When describing invasive species, a militaristic language approach is often taken. A war is often waged on the invaders with hope of eradicating them before they overrun local ecosystems. Brendon Larson however, disagrees with this approach. He argues that if the words chosen to persuade people that invasive species require our attention are too strong, they can have the opposite effect on the reader (Larson 2005). Larson also states that when talking about invasive species, a “war” does not really exist because “good” and “evil” sides do not exist and humans have no hope of restoring ecosystems to their original state. Furthermore, he suggests that there are alternative metaphors that can describe the invasive species situation just as accurately without having to resort to militaristic terms (Larson 2005).
While inspecting my past blog posts, I realized that combative terminology is prevalent in many of them. For example, the title of one such blog post is “The Second Battle of New Orleans”, which is clearly an implication of a “war” (Wang 2011). The “second battle” is in fact not refering to a battle at all, but to the introduction of Formosian Subterranian Termites. The blog post later mentions topics for control and management, which are refered to as “eradication methods” and using chemicals to poison the termites (Wang 2011).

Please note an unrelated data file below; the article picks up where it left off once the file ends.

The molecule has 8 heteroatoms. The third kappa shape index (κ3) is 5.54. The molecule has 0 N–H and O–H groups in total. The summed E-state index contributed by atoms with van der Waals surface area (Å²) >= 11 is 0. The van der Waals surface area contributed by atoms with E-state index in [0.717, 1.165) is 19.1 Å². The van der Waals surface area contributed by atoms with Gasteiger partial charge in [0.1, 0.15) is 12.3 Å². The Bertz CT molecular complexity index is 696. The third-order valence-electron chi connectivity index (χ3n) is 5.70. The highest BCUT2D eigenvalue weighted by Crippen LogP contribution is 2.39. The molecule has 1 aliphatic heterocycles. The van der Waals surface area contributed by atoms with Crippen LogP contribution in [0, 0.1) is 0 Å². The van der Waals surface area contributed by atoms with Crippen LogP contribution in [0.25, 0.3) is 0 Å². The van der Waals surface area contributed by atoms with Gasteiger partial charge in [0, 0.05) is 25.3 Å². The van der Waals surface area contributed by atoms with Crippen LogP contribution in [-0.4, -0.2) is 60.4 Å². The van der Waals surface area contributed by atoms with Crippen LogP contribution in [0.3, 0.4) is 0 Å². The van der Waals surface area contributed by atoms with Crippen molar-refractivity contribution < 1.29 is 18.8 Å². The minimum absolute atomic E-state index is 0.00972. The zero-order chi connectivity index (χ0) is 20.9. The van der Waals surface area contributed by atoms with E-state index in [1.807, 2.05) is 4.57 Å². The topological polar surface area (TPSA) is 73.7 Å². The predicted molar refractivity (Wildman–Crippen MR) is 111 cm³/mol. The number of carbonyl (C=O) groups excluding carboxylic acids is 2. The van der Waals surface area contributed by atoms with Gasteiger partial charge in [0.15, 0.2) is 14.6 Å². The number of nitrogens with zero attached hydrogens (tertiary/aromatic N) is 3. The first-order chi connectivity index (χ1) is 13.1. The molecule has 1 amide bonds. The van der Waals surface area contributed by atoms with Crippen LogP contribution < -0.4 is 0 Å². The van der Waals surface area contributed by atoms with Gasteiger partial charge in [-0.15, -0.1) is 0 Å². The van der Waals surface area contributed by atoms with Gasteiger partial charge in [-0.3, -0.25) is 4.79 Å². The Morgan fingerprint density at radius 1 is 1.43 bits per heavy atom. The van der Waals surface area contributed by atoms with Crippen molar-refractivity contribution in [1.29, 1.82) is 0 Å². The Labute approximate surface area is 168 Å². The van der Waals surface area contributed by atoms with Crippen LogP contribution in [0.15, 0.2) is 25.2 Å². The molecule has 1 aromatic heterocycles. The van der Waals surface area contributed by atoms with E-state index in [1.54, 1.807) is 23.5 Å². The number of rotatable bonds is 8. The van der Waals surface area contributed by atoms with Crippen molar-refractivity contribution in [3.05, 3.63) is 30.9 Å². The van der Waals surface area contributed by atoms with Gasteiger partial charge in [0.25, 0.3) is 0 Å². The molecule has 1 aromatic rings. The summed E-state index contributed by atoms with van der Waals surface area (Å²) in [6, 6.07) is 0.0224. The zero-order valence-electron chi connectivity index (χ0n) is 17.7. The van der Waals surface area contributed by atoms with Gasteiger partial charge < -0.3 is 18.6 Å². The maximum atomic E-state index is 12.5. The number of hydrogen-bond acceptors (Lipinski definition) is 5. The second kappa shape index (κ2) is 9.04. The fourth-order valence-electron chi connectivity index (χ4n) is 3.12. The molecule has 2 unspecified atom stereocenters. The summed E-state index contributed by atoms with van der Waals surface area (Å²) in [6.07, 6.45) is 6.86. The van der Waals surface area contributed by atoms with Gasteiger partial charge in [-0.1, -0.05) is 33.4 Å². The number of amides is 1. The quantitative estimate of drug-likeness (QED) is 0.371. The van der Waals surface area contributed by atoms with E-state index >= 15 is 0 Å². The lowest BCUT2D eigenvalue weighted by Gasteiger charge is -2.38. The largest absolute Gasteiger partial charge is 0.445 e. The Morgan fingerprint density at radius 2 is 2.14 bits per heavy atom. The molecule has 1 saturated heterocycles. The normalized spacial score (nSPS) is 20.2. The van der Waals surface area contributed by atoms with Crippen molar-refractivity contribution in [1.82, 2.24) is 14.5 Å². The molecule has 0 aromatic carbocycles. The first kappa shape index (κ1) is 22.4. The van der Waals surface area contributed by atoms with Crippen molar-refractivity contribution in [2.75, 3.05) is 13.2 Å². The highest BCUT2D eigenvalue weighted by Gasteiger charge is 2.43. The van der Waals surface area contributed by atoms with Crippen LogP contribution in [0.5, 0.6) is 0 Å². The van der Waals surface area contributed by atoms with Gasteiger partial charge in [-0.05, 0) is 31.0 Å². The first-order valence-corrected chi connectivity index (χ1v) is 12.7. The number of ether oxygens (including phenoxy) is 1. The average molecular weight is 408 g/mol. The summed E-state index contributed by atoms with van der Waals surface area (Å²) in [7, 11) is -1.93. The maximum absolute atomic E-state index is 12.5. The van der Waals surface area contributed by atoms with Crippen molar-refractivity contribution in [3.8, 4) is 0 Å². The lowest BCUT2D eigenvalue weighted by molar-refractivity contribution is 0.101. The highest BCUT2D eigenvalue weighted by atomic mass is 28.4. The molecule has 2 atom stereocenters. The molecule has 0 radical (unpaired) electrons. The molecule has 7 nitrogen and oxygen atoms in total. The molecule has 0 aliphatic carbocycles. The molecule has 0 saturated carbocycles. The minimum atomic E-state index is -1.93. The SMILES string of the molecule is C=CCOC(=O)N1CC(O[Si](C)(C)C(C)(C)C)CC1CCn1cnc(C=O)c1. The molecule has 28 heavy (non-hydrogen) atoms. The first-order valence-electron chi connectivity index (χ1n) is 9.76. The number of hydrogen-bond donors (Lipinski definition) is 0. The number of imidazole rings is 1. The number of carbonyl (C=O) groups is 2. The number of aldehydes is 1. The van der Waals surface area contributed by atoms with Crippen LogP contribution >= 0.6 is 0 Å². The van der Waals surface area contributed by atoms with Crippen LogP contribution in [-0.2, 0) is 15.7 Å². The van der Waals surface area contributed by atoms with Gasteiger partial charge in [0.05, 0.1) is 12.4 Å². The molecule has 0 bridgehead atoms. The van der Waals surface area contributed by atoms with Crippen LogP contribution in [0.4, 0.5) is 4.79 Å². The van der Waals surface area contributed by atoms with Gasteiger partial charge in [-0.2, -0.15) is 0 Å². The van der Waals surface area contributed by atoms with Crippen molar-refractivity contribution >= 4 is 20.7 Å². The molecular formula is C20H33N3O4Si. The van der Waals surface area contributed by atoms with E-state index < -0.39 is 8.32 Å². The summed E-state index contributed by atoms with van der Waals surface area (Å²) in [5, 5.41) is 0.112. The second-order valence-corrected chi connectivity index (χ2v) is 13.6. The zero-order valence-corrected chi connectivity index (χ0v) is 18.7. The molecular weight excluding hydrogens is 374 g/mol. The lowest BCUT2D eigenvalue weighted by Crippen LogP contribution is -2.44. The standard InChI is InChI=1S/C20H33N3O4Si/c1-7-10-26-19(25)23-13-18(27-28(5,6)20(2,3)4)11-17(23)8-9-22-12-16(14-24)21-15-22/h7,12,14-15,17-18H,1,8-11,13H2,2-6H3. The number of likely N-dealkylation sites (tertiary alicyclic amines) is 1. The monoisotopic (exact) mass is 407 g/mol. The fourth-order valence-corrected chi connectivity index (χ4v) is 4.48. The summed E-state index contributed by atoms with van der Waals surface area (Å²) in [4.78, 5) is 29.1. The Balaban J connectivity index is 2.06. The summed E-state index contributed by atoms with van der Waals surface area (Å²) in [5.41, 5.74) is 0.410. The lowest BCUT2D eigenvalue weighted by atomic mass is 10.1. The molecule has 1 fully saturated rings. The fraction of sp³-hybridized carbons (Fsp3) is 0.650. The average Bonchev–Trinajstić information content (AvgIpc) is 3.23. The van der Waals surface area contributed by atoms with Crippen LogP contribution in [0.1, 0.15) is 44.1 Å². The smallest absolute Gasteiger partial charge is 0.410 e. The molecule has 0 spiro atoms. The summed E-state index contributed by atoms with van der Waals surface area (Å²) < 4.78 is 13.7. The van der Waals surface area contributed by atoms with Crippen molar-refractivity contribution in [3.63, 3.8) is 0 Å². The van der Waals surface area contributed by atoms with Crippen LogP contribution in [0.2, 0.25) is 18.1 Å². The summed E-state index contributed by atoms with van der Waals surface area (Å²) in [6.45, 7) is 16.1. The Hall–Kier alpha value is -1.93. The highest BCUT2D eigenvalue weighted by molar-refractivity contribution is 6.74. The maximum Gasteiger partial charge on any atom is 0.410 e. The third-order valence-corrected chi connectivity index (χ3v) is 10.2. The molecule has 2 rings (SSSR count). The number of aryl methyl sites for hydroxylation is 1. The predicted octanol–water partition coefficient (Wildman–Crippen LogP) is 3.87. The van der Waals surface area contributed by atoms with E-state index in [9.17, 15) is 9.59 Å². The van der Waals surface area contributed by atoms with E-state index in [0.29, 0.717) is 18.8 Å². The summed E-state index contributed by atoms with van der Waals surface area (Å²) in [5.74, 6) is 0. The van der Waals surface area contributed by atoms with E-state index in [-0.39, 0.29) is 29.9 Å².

I do not agree with Larson’s view. Invasive species can have unforseeable impacts on both the ecology of the environment it invades as well as having disastrous consequences for the people in that region. The use of militaristic terms has always captured my attention when talking about invasive species. Strong language is necessary in invasive species ecology because it has a much better chance of getting noticed that way. The terminology may sometimes be a bit exagerated, but sometimes that is what is required for people to take invasive species seriously.
Larson, B.M.H. 2005. The war of roses: demilitarizing invasion biology. Frontiers in Ecology and the Environment 3: 495-500